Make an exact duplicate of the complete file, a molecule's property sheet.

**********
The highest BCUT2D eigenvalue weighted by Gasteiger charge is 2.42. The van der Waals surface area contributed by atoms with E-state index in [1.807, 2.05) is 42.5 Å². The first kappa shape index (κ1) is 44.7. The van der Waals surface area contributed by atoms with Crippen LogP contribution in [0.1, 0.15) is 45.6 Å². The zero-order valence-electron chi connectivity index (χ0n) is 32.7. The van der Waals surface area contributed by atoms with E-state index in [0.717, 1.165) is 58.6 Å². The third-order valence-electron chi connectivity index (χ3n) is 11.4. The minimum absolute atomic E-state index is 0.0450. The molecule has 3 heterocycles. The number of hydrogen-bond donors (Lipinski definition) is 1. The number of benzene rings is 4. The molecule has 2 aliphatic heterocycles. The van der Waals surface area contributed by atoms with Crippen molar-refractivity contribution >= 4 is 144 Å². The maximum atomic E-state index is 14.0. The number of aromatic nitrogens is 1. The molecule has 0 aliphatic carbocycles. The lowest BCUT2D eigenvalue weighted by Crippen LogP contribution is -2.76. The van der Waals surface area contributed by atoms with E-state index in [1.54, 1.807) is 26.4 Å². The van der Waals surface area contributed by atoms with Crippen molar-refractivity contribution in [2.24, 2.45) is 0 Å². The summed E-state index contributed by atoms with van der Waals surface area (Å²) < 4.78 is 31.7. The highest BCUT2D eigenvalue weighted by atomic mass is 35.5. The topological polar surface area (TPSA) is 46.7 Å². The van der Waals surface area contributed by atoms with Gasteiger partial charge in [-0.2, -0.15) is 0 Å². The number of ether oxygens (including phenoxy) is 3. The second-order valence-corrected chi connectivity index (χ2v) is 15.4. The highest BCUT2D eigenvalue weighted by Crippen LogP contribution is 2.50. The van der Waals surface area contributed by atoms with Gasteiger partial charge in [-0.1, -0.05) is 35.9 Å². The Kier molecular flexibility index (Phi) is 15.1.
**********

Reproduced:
The highest BCUT2D eigenvalue weighted by Gasteiger charge is 2.42. The van der Waals surface area contributed by atoms with E-state index in [1.807, 2.05) is 42.5 Å². The first kappa shape index (κ1) is 44.7. The van der Waals surface area contributed by atoms with Crippen LogP contribution in [0.1, 0.15) is 45.6 Å². The zero-order valence-electron chi connectivity index (χ0n) is 32.7. The van der Waals surface area contributed by atoms with E-state index in [0.717, 1.165) is 58.6 Å². The third-order valence-electron chi connectivity index (χ3n) is 11.4. The minimum absolute atomic E-state index is 0.0450. The molecule has 3 heterocycles. The number of hydrogen-bond donors (Lipinski definition) is 1. The number of benzene rings is 4. The molecule has 2 aliphatic heterocycles. The van der Waals surface area contributed by atoms with Crippen molar-refractivity contribution >= 4 is 144 Å². The maximum atomic E-state index is 14.0. The number of aromatic nitrogens is 1. The molecule has 0 aliphatic carbocycles. The lowest BCUT2D eigenvalue weighted by Crippen LogP contribution is -2.76. The van der Waals surface area contributed by atoms with E-state index in [1.54, 1.807) is 26.4 Å². The van der Waals surface area contributed by atoms with Crippen molar-refractivity contribution in [2.24, 2.45) is 0 Å². The summed E-state index contributed by atoms with van der Waals surface area (Å²) < 4.78 is 31.7. The highest BCUT2D eigenvalue weighted by atomic mass is 35.5. The topological polar surface area (TPSA) is 46.7 Å². The van der Waals surface area contributed by atoms with Gasteiger partial charge in [-0.2, -0.15) is 0 Å². The number of ether oxygens (including phenoxy) is 3. The second-order valence-corrected chi connectivity index (χ2v) is 15.4. The highest BCUT2D eigenvalue weighted by Crippen LogP contribution is 2.50. The van der Waals surface area contributed by atoms with Gasteiger partial charge in [-0.1, -0.05) is 35.9 Å². The Kier molecular flexibility index (Phi) is 15.1.